Friday, March 23, 2018
Summer of sailing drones

Summer of sailing drones

Unmanned ocean vehicles are collecting data from the Arctic to the tropics

Over the next four months, NOAA scientists will launch unmanned ocean vehicles, called Saildrones, from the Arctic to the tropical Pacific Ocean to help better understand how changes in the ocean are affecting weather, climate, fisheries and marine mammals. The wind and solar-powered research vehicles that resemble a sailboat will travel thousands of miles across the ocean, reaching some areas never before surveyed with such specialized technology. 

Probing Alaskan ocean waters 

In mid-July, scientists will send off the first unmanned sailing vehicles from Dutch Harbor, Alaska, with two sailing north through the Bering Strait into the Arctic Ocean and another transiting the Bering Sea. Traversing Alaska’s inhospitable waters, the remotely-operated vehicles will track melting ice, measure the ocean's levels of carbon dioxide, and count fish, seals, and whales to better understand their behavior and population. 

For the first time, the vehicles will journey through the Bering Strait into the Arctic with a newly adapted system to measure CO2 concentrations. “We want to understand how changes in the Arctic may affect large-scale climate and weather systems as well as ecosystems that support valuable fish stocks," says Jessica Cross, an oceanographer at NOAA Research’s Pacific Marine Environmental Laboratory (PMEL), who is using the unmanned system to study how the Arctic Ocean is absorbing carbon dioxide. 

Sailing drones

Sailing drones

Sailing drones loaded with sensors zip across San Francisco Bay. NOAA will launch these new unmanned vehicles to collect data in the Arctic, Bering Sea and Pacific Ocean over the next four months. Credit: Saildrone Inc.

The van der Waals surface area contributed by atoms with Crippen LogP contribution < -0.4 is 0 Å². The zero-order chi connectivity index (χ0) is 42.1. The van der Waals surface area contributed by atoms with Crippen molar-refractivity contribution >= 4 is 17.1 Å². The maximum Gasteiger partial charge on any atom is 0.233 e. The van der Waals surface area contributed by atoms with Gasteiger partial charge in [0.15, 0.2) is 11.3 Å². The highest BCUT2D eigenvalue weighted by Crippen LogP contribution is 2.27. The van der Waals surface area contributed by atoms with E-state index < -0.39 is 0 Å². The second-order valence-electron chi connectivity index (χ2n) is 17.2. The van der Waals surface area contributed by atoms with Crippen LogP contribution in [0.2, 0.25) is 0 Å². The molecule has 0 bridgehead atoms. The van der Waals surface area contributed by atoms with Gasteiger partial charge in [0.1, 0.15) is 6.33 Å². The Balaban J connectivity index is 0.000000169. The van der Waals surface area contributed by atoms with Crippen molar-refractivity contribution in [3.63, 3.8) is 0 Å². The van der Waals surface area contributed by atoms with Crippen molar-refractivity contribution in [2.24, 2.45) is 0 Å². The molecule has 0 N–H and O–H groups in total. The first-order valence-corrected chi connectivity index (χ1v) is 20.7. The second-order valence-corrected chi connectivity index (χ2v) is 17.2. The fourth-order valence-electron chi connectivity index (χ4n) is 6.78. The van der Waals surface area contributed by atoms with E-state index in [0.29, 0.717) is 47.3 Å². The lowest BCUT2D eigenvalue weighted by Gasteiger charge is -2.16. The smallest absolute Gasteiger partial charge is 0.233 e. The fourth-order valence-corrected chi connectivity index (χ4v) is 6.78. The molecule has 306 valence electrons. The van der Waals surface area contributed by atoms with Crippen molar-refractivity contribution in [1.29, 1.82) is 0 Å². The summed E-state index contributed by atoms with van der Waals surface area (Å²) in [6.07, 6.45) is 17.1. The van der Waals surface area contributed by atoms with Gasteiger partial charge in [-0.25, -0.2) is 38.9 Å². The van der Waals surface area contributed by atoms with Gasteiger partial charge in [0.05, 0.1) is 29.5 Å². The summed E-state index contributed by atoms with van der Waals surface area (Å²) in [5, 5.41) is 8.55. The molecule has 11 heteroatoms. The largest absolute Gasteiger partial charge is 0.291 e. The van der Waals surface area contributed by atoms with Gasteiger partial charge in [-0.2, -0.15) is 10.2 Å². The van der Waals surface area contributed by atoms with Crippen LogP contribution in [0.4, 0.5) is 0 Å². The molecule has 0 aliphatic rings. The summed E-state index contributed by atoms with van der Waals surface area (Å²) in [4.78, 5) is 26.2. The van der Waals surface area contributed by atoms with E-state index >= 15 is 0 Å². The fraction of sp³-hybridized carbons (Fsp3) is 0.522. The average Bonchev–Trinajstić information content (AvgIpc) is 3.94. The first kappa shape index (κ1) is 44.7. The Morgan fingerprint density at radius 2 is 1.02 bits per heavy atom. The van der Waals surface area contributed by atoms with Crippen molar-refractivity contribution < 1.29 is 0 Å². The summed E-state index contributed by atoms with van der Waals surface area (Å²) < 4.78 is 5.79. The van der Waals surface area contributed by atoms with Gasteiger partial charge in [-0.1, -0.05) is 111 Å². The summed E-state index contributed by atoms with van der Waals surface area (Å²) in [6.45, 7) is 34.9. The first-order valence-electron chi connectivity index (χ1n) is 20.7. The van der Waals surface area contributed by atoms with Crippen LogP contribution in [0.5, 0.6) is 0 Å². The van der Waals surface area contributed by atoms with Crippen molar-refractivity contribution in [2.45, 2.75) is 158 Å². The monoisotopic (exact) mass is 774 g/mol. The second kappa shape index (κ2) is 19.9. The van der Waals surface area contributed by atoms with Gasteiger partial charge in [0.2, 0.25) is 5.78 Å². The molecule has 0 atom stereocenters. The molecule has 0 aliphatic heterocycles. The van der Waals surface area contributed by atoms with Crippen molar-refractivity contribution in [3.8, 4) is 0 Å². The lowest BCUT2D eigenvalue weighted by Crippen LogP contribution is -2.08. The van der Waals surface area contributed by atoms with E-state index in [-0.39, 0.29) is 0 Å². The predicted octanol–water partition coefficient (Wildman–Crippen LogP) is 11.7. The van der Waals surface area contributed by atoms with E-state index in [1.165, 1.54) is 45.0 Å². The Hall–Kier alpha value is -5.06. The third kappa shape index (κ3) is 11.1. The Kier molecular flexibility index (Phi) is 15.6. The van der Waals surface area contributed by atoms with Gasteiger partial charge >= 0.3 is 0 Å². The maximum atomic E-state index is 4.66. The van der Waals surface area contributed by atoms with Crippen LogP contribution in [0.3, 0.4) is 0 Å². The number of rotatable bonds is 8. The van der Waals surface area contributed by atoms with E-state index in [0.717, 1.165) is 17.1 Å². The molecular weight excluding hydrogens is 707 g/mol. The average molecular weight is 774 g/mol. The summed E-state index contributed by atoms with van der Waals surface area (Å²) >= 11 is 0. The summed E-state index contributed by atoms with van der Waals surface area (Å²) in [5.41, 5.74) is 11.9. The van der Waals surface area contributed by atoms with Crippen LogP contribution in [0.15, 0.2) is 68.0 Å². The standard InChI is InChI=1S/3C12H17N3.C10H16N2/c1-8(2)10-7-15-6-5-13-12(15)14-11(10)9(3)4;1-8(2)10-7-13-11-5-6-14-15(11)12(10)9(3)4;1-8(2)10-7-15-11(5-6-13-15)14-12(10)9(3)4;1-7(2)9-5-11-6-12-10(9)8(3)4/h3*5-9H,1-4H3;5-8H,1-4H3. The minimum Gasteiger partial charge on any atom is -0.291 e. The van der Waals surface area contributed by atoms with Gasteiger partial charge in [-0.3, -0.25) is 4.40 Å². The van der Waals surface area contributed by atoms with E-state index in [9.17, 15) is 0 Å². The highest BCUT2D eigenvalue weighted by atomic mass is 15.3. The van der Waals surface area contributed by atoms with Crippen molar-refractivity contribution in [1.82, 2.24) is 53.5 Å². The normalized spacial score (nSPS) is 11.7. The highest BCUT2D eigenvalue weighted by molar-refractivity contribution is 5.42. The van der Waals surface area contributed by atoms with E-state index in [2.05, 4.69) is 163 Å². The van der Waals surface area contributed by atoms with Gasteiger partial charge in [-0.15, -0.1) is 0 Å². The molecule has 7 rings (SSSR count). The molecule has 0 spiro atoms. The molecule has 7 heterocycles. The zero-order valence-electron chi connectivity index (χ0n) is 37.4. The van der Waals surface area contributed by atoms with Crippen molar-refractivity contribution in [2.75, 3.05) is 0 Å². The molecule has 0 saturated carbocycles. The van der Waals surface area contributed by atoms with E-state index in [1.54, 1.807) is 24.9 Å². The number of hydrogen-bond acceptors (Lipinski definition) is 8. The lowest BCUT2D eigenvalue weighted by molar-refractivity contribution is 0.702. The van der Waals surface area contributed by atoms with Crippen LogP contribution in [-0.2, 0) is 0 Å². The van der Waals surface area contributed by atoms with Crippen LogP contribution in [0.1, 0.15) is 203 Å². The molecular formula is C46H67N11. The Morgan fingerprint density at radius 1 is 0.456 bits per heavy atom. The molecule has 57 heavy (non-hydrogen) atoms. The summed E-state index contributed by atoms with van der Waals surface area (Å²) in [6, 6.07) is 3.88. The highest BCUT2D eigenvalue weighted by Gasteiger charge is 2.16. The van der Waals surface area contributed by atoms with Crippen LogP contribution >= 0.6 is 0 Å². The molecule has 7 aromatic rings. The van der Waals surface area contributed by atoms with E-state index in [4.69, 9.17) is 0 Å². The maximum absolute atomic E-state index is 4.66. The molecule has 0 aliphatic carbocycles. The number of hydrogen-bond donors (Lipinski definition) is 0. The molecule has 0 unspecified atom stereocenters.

A third unmanned vehicle will survey more than 3,100 nautical miles in the Bering Sea for walleye pollock, Northern fur seals that prey on them and the elusive North Pacific right whale. This work will build on research conducted during 2016, including a study of fur seal feeding rates. Carey Kuhn, ecologist with NOAA Fisheries’ Alaska Fisheries Science Center, and her team will also attach video cameras on fur seals to record feeding and verify the species and sizes of fish that fur seals are eating. “We are excited to be able to use the video to see the ocean from a fur seal’s point of view,” says Kuhn. “Critical information about fur seals is still lacking and using the video camera and unmanned sailing vehicle will help us better understand this declining population.” 

Surveying the tropical Pacific Ocean 

In September, scientists will launch two more unmanned systems from Alameda, California, on a six-month, 8,000 nautical mile round trip mission to the equator and back to improve the Tropical Pacific Observing System (TPOS). TPOS provides real-time data used by the US and partner nations to forecast weather and climate, including El Nino. The unmanned sailing vehicles will take part in a larger field study with NASA, and visit mooring sites along the array of observing buoys. “Saildrones can do adaptive sampling like research ships, but at a fraction of the cost,” says Meghan Cronin, PMEL oceanographer.  “We’ll be testing whether this new, enhanced tool can provide a suite of measurements at a quality that matches research ships and proven mooring technology. If this is the case, they may become a powerful tool to provide key observations for weather forecasts.” 

NOAA’s PMEL began a partnership with Saildrone, Inc. in 2014 through a Cooperative Research and Development Agreement to develop unmanned surface vehicles that collect high quality oceanic and atmospheric observations.  NOAA’s PMEL provides engineering expertise on sensors and sampling techniques and Saildrone, Inc. provides unmanned system hardware and software expertise. 

“Drones will not replace other oceanic research systems,” says Cross. “Ships, buoys and satellites are still necessary, but these unmanned sailboats give researchers expansive views of the furthest corners of the world's oceans.” 

For more information, contact:

Monica Allen, NOAA Research, 301-734-1123,

Maggie Mooney-Seus, NOAA Fisheries - Alaska Fisheries Science Center, 206-526-4348,



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